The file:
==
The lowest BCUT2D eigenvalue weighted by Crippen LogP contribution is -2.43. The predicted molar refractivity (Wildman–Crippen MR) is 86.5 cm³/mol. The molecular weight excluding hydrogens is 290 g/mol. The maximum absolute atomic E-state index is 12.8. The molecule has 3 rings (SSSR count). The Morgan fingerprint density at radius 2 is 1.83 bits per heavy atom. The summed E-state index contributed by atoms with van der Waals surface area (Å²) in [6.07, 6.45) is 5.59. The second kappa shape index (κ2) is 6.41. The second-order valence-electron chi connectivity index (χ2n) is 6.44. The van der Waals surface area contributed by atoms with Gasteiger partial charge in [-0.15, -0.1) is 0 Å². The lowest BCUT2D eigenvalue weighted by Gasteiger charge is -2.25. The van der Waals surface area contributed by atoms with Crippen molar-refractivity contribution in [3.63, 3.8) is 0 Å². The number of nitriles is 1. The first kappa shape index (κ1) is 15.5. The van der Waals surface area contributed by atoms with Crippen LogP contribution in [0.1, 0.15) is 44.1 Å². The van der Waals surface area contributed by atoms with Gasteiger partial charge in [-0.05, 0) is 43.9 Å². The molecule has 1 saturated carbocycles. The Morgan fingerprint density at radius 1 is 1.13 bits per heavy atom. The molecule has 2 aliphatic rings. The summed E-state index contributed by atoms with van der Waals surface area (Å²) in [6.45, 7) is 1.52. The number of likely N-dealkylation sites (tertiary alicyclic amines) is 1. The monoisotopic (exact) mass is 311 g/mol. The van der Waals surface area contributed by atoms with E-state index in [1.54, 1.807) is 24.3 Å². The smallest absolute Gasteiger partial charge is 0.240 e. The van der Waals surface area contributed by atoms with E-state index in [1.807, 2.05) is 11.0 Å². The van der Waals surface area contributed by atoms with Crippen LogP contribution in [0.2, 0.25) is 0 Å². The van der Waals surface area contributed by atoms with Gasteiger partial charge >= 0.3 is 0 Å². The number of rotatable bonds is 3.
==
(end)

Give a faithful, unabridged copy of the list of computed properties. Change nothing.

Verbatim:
The lowest BCUT2D eigenvalue weighted by Crippen LogP contribution is -2.43. The predicted molar refractivity (Wildman–Crippen MR) is 86.5 cm³/mol. The molecular weight excluding hydrogens is 290 g/mol. The maximum absolute atomic E-state index is 12.8. The molecule has 3 rings (SSSR count). The Morgan fingerprint density at radius 2 is 1.83 bits per heavy atom. The summed E-state index contributed by atoms with van der Waals surface area (Å²) in [6.07, 6.45) is 5.59. The second kappa shape index (κ2) is 6.41. The second-order valence-electron chi connectivity index (χ2n) is 6.44. The van der Waals surface area contributed by atoms with Gasteiger partial charge in [-0.15, -0.1) is 0 Å². The lowest BCUT2D eigenvalue weighted by Gasteiger charge is -2.25. The van der Waals surface area contributed by atoms with Crippen molar-refractivity contribution in [3.63, 3.8) is 0 Å². The number of nitriles is 1. The first kappa shape index (κ1) is 15.5. The van der Waals surface area contributed by atoms with Crippen LogP contribution in [0.1, 0.15) is 44.1 Å². The van der Waals surface area contributed by atoms with Gasteiger partial charge in [-0.05, 0) is 43.9 Å². The molecule has 1 saturated carbocycles. The Morgan fingerprint density at radius 1 is 1.13 bits per heavy atom. The molecule has 2 aliphatic rings. The summed E-state index contributed by atoms with van der Waals surface area (Å²) in [6.45, 7) is 1.52. The number of likely N-dealkylation sites (tertiary alicyclic amines) is 1. The monoisotopic (exact) mass is 311 g/mol. The van der Waals surface area contributed by atoms with E-state index in [1.54, 1.807) is 24.3 Å². The smallest absolute Gasteiger partial charge is 0.240 e. The van der Waals surface area contributed by atoms with E-state index in [1.807, 2.05) is 11.0 Å². The van der Waals surface area contributed by atoms with Crippen LogP contribution in [0.2, 0.25) is 0 Å². The van der Waals surface area contributed by atoms with Gasteiger partial charge >= 0.3 is 0 Å². The number of rotatable bonds is 3.